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    Sonos filed a lawsuit against Google over patent infringement and requested ban on Google’s main hardware

    CES 2020 started this week (Jan 7, 2020 – Jan 10, 2020), and is unquestionably the most important tech gathering of the year, counting with more than 4,400 exhibiting companies that showcased their brand-new gadgets. One of those companies was none other than the American multinational tech. giant Google. While the company was busy dealing with CES 2020, American audio company Sonos filed a lawsuit against Google over a patent infringement, while also requesting a ban on Google’s main hardware.

    The unexpected lawsuit included Sonos bringing two separate but related legal actions against Google. The two lawsuits were based on allegations that the tech giant copied Sonos’ speaker technology. The audio company stated that Google took advantage of that same infringement to have more affordable speakers available than any other audio company and therefore have a better chance at the smart speaker market.

    Sonos attacked Google on two fronts, filing its two lawsuits with the federal court and with the International Trade Commission; but it doesn’t stop there. Sonos’ second lawsuit with the International Trade Commission had the company asking for a sales ban on Google’s main hardware.

    This ban request included Google’s smartphones, speakers, and even laptops, all as a result of the alleged patent infringement. The New York Times shared some details from the lawsuit on Tuesday, covering five Sonos wireless speaker design patents that the audio company stated to have been originated from a partnership with Google, all the way back from 2013.

    Sonos declared that this partnership involved letting Google “gain knowledge of Sonos’ patented multi-room technology” so that its Sonos Speakers could feature Google Play Music support. According to the lawsuit this happened right before Google decided to bail on that partnership in 2015 to start using Sonos’ technology in its Google Home smart speaker lineup as well as in its proprietary Pixel smartphones.

    “Since 2015, Google’s misappropriation of Sonos’s patented technology has only proliferated, as Google has expanded its wireless multi-room audio system to more than a dozen different infringing  products, including, for example, the Google Home Mini, Google Home, Google Home Max, and Pixel phones, tablets, and laptops. Worse still, Google has persisted despite the fact that Sonos has warned Google of its infringement on at least four separate occasions dating back to 2016.”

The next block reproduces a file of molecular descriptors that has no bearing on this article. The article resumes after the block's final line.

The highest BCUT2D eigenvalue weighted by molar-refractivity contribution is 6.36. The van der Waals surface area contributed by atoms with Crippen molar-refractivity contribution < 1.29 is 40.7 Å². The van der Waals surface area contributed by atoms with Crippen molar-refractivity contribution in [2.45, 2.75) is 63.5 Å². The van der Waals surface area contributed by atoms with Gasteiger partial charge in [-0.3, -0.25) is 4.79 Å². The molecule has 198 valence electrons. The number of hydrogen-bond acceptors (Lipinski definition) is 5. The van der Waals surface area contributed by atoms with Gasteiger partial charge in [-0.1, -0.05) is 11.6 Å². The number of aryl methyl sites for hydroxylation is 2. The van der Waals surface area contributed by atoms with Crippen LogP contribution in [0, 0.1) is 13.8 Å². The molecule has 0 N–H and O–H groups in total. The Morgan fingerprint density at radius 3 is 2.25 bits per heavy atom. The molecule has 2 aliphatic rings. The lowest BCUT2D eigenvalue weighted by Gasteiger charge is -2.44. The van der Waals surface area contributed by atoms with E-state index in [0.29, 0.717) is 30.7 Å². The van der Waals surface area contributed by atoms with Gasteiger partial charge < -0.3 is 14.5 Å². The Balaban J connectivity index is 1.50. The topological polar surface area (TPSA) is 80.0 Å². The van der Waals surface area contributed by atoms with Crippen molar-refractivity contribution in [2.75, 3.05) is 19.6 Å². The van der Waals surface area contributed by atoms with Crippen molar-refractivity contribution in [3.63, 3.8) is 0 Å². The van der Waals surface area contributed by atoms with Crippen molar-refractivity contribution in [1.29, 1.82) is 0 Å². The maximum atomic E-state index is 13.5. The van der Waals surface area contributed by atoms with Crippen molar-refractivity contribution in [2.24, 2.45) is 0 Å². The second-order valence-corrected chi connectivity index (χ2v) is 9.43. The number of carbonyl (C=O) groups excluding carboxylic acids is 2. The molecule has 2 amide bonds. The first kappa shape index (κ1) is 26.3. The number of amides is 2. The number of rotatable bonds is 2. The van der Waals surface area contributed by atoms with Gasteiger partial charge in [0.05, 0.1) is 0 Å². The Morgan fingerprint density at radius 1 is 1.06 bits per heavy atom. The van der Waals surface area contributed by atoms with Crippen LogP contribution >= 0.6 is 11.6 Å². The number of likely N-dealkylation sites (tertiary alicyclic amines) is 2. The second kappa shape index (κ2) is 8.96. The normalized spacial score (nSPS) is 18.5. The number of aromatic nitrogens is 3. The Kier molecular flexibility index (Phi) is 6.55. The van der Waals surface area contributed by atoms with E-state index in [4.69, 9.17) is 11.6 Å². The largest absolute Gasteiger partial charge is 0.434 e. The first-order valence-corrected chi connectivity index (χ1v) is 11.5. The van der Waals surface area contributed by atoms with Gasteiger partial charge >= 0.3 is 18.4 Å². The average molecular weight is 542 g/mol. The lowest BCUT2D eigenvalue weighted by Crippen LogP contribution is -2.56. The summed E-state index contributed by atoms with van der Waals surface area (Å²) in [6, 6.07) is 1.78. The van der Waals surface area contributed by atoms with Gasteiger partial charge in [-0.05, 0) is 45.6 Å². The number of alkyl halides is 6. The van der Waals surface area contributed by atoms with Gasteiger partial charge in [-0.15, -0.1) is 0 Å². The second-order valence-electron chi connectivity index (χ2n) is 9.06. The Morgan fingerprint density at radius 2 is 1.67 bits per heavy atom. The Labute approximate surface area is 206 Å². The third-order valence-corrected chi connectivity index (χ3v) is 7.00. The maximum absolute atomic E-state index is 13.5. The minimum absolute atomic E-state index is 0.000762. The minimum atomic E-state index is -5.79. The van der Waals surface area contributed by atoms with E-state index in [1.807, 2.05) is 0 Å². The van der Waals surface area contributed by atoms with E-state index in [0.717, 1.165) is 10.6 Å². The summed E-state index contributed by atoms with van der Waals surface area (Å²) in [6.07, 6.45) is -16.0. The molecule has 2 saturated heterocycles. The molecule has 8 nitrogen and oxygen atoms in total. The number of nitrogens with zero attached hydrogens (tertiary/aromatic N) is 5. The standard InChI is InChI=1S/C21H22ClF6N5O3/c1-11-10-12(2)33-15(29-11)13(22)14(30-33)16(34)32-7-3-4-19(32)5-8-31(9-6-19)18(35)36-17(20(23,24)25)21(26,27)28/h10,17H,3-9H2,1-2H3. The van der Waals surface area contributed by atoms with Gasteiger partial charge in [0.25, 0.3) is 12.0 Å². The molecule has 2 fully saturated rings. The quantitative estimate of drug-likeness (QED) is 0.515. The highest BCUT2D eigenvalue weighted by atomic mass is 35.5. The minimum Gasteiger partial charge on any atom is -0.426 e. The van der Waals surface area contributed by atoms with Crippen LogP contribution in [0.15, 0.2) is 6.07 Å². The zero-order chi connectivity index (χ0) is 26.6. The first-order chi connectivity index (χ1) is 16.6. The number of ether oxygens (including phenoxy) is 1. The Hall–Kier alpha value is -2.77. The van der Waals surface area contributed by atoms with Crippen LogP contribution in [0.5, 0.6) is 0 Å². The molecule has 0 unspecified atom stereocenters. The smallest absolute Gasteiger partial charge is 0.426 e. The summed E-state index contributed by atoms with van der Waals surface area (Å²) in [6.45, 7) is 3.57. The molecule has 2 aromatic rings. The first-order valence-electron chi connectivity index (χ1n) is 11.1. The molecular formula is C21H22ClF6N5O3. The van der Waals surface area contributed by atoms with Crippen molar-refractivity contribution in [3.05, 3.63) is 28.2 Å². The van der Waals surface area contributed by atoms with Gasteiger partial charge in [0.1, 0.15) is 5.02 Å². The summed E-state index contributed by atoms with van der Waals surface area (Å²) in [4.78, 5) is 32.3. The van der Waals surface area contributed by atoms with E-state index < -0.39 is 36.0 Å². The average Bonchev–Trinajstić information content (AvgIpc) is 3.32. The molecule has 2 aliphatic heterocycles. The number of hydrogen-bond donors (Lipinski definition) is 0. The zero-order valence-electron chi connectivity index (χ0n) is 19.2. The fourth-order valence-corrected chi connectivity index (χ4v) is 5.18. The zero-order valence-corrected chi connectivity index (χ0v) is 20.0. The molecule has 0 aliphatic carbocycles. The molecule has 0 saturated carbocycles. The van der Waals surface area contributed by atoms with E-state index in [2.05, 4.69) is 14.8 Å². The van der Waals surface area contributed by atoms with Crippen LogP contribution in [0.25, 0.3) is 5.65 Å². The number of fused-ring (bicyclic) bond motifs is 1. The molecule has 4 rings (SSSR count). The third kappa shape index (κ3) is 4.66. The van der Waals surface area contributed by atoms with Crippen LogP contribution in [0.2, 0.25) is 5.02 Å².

The lawsuit also states that Google was financially supporting the sale of its own hardware, which just added more fuel to the fire.

    “The harm produced by Google’s infringement has been profoundly compounded by Google’s business strategy to use its multi-room audio products to vacuum up invaluable consumer data from users and, thus, further entrench the Google platform among its users and ultimately fuel its dominant advertising and search platforms.”

    “In furtherance of this strategy, Google has not merely copied Sonos’s patented technology, it has also subsidized the prices of its patent-infringing products, including at the entry-level, and flooded the market. These actions have caused significant damage to Sonos.”

    Since the tech industry currently finds itself overlooked by the regulatory crosshairs of layers that seem eager to chase any tech giant that has grown at the cost of these infringements, this comes at a really bad time for Google. Furthermore, these lawyers have also been looking to fine and potentially break up and take down big companies like Facebook and Google.

    Sonos’ recently filled lawsuit against Google is just another of so many state and federal investigations into Google’s countless questionable actions. In its lawsuit, Sonos highlighted that it previously had engaged in discussions with Google to try and settle the argument, but the audio company just wasn’t successful.

    According to a report posted at Axios, Google spokesman Jose Castaneda shared the company’s comment about those discussions, saying “Over the years, we have had numerous ongoing conversations with Sonos about both companies’ IP rights and we are disappointed that Sonos filed a lawsuit against Google instead of continuing negotiations in good faith. We dispute these claims and will defend them vigorously.”.

    David Novak
    David Novak
    For the last 20 years, David Novak has appeared in newspapers, magazines, radio, and TV around the world, reviewing the latest in consumer technology. His byline has appeared in Popular Science, PC Magazine, USA Today, The Wall Street Journal, Electronic House Magazine, GQ, Men’s Journal, National Geographic, Newsweek, Popular Mechanics, Forbes Technology, Readers Digest, Cosmopolitan Magazine, Glamour Magazine, T3 Technology Magazine, Stuff Magazine, Maxim Magazine, Wired Magazine, Laptop Magazine, Indianapolis Monthly, Indiana Business Journal, Better Homes and Garden, CNET, Engadget, InfoWorld, Information Week, Yahoo Technology and Mobile Magazine. He has also made radio appearances on the The Mark Levin Radio Show, The Laura Ingraham Talk Show, Bob & Tom Show, and the Paul Harvey RadioShow. He’s also made TV appearances on The Today Show and The CBS Morning Show. His nationally syndicated newspaper column called the GadgetGUY, appears in over 100 newspapers around the world each week, where Novak enjoys over 3 million in readership. David is also a contributing writer fro Men’s Journal, GQ, Popular Mechanics, T3 Magazine and Electronic House here in the U.S.

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